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The Maxine Singer Papers

Letter from Maxine Singer to Kathleen K. Schmitz and Karl F. Johnson pdf (71,443 Bytes) transcript of pdf
Letter from Maxine Singer to Kathleen K. Schmitz and Karl F. Johnson
Number of Image Pages:
1 (71,443 Bytes)
1978-11-27 (November 27, 1978)
Singer, Maxine
Schmitz, Kathleen K.
Johnson, Karl F.
University of Missouri-Kansas City
Original Repository: Library of Congress. Maxine Singer Papers
Reproduced with permission of the Library of Congress.
Medical Subject Headings (MeSH):
Genetic Research
Exhibit Category:
Risk, Regulation, and Scientific Citizenship: The Controversy over Recombinant DNA Research
Box Number: 38
Folder Number: 1
Unique Identifier:
Document Type:
Letters (correspondence)
Physical Condition:
Series: Recombinant DNA File, 1972-1980, n.d.
SubSeries: Reference Material
Folder: 1978 November-1979 October
November 27, 1978
Dear Ms. Schmitz and Mr. Johnson:
I am sorry that it has taken so long for me to respond to your letter but I was away from the laboratory for the first several weeks of November. My responses to your questionnaire are contained in this letter because, for the most part, I decline to answer the questions. Inherent in the questions themselves are assumptions with which I do not agree.
First of all, I believe that predicting the time for accomplishment of particular scientific matters is a foolish exercise doomed to failure and therefore a waste of time. It is of course the unknown findings of future research that will determine when the matters you mention are accomplished and we do not have crystal balls. For the same reason, while I believe that discussion of such matters is important, the development of policy is certainly premature.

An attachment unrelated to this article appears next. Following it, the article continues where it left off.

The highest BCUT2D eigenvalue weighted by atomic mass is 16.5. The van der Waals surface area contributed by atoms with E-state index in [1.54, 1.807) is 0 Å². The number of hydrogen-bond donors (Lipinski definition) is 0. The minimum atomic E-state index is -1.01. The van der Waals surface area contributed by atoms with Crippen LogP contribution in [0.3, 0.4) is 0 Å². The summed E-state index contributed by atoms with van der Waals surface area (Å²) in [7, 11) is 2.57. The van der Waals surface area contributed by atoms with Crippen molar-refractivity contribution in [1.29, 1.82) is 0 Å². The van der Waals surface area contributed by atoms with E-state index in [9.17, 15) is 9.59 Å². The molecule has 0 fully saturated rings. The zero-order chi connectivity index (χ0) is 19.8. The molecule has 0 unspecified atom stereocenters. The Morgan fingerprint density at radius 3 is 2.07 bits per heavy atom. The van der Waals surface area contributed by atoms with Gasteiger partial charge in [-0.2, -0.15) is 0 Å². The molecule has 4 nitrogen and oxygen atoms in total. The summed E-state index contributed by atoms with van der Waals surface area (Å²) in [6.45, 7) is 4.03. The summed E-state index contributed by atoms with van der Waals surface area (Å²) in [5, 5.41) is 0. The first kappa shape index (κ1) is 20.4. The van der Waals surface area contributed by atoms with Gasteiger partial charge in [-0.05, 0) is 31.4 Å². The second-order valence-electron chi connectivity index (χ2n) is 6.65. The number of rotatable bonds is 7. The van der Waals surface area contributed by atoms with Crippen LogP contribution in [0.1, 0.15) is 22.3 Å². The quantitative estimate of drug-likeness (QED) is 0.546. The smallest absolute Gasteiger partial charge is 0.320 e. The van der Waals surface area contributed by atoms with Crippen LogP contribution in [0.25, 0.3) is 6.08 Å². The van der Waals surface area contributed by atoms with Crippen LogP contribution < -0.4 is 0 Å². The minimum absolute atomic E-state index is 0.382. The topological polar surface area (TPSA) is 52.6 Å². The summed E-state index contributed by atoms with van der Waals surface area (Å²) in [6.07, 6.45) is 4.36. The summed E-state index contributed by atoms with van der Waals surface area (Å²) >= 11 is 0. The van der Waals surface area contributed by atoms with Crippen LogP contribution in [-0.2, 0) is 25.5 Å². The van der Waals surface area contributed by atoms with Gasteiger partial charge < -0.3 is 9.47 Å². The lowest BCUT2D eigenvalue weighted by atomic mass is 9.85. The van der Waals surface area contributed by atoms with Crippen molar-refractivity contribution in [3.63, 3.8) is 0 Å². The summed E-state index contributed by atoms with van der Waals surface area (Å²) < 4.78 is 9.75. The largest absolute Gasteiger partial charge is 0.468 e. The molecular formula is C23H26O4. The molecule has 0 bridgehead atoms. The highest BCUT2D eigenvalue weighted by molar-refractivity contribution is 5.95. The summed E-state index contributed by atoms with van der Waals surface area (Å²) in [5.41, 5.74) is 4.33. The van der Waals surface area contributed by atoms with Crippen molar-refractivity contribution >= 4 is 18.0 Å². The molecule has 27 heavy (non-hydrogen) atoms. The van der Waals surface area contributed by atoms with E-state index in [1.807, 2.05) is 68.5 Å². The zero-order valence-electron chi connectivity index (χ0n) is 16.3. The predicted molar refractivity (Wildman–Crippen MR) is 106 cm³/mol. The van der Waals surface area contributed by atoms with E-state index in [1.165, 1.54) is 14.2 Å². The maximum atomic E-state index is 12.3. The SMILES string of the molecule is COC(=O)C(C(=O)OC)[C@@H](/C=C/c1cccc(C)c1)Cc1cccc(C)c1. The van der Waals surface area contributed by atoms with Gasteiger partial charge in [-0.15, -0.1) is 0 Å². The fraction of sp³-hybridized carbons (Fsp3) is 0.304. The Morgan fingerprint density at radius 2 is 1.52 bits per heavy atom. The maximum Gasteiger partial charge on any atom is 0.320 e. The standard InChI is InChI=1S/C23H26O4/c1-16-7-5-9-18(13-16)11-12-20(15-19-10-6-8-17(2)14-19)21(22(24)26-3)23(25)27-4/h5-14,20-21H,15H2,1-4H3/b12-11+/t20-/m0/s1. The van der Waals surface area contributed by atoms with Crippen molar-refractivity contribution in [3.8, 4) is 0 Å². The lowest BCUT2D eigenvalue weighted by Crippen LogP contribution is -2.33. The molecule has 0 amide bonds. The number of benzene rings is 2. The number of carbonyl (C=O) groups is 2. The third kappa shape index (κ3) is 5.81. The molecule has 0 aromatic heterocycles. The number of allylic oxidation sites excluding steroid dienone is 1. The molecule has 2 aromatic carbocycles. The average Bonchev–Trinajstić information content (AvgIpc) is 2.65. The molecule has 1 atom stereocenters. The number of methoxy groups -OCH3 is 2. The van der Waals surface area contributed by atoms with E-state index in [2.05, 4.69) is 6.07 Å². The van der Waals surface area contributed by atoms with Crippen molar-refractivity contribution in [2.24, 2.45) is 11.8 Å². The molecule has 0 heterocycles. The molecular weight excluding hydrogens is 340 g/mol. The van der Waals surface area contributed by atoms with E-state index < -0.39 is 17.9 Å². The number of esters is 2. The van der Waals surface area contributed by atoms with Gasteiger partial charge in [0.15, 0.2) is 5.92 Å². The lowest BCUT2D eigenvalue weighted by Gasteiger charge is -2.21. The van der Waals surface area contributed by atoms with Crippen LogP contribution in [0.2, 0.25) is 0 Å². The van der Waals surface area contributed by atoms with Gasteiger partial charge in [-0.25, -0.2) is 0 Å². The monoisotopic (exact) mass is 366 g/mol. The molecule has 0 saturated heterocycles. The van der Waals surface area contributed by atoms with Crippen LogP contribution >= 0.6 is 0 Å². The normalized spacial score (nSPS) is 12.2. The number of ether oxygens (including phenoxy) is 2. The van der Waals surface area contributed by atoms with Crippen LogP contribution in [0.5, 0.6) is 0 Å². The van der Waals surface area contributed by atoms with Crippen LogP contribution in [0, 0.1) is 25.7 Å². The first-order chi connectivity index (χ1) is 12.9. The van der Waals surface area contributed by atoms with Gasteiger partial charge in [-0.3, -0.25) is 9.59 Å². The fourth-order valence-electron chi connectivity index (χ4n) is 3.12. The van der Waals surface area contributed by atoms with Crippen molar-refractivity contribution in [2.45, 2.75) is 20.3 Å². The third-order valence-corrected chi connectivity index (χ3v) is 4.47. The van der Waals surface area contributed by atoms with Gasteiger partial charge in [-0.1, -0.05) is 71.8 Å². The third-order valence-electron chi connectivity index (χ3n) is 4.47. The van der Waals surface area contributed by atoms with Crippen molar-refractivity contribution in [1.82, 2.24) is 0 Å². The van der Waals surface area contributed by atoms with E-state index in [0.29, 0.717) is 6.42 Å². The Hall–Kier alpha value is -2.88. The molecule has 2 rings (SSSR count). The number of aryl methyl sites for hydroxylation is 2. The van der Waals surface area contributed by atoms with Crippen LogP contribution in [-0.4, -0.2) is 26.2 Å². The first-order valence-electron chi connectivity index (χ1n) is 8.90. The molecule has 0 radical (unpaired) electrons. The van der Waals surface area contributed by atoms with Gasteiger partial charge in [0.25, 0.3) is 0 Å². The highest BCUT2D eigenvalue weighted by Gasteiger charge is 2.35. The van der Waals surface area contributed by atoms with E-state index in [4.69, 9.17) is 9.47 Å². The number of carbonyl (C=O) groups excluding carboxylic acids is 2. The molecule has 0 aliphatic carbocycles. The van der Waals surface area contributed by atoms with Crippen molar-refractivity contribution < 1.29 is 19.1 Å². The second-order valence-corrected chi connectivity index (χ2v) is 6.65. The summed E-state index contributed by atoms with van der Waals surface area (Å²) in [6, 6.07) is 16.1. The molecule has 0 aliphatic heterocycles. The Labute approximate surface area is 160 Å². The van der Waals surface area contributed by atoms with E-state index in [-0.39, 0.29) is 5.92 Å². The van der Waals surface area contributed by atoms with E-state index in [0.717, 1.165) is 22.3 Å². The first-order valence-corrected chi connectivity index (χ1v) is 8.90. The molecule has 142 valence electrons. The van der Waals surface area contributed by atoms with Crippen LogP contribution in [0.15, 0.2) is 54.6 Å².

I also decline to list the items in order of priority. because of our inability to predict, we are stuck with simply letting things happen. Scientists generally investigate those problems that are tractable at any given time. Therefore I believe in allocation of resources to broad areas (such as genetics itself) with scientists deciding which experiments to do first.
I do believe that the Federal governments needs to establish guidelines for the safe conduct of recombinant DNA experiments. However, since genetic experiments using human cells (I assume in tissue culture) present no particular hazard I do not believe that they need to be regulated aside from the guidelines for recombinant DNA work.
I hope that this will be helpful to you in your effort to formulate policy alternatives in the area of human genetic medicine.
Sincerely yours,
Maxine Singer, Ph.D.
Head, Nucleic Acid Enzymology Section
Laboratory of Biochemistry
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